end

We start by printing the type name prefix and first string (pattern) using printf and then advance our data pointer with a while loop. Then, the second string (modifiers) is printed with printf and we advance again, leaving the $data pointer at the next key/value pair (or our document's trailing null byte if the regex type was the last element).

After implementing all the different data types, I made a PR against the MongoDB C driver, where the BSON library resides. It has now been merged. In order to make use of the .gdbinit file, you can include it in your GDB session with source /path/to/.gdbinit.

With the file loaded, and bson_doc being bson_t * variable in the local scope, you can run printbson bson_doc, and receive something like the following semi-JSON formatted output:

(gdb) printbson bson_doc
ALLOC [0x555556cd7310 + 0] (len=475)
{
    'bool' : true,
    'int32' : NumberInt("42"),
    'int64' : NumberLong("3000000042"),
    'string' : "Stŕìñg",
    'objectId' : ObjectID("5A1442F3122D331C3C6757E1"),
    'utcDateTime' : UTCDateTime(1511277299031),
    'arrayOfInts' : [
        '0' : NumberInt("1"),
        '1' : NumberInt("2"),
        '2' : NumberInt("3"),
        '3' : NumberInt("5"),
        '4' : NumberInt("8"),
        '5' : NumberInt("13"),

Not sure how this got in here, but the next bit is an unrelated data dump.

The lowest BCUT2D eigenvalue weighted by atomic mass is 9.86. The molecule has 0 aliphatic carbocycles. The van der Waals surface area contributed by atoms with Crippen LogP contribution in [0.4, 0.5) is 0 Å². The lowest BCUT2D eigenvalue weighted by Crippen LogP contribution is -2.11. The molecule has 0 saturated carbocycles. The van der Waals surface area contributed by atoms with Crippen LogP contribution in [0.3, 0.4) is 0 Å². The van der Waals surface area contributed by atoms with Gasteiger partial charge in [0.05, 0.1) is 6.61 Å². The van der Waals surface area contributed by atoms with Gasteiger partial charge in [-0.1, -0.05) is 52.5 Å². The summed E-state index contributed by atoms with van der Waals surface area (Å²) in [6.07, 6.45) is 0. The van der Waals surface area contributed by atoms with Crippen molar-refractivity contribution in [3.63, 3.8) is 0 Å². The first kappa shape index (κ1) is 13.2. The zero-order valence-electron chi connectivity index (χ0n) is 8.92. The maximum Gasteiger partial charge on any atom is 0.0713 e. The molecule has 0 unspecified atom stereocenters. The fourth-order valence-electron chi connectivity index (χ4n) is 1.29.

'6' : NumberInt("21"),
        '7' : NumberInt("34")
    ],
    'embeddedDocument' : {
        'arrayOfStrings' : [
            '0' : "one",
            '1' : "two",
            '2' : "three"
        ],
        'double' : 2.718280,
        'notherDoc' : {
            'true' : NumberInt("1"),
            'false' : false
        }
    },
    'binary' : Binary("02", "3031343532333637"),
    'regex' : Regex("@[a-z]+@", "im"),
    'null' : null,
    'js' : JavaScript("print foo"),
    'jsws' : JavaScript("print foo") with scope: {
        'f' : NumberInt("42"),
        'a' : [
            '0' : 3.141593,
            '1' : 2.718282
        ]
    },
    'timestamp' : Timestamp(4294967295, 4294967295),
    'double' : 3.141593
}

In the future, I might add information about the length of strings, or the convert the predefined types of the Binary data-type to their common name. Happy hacking!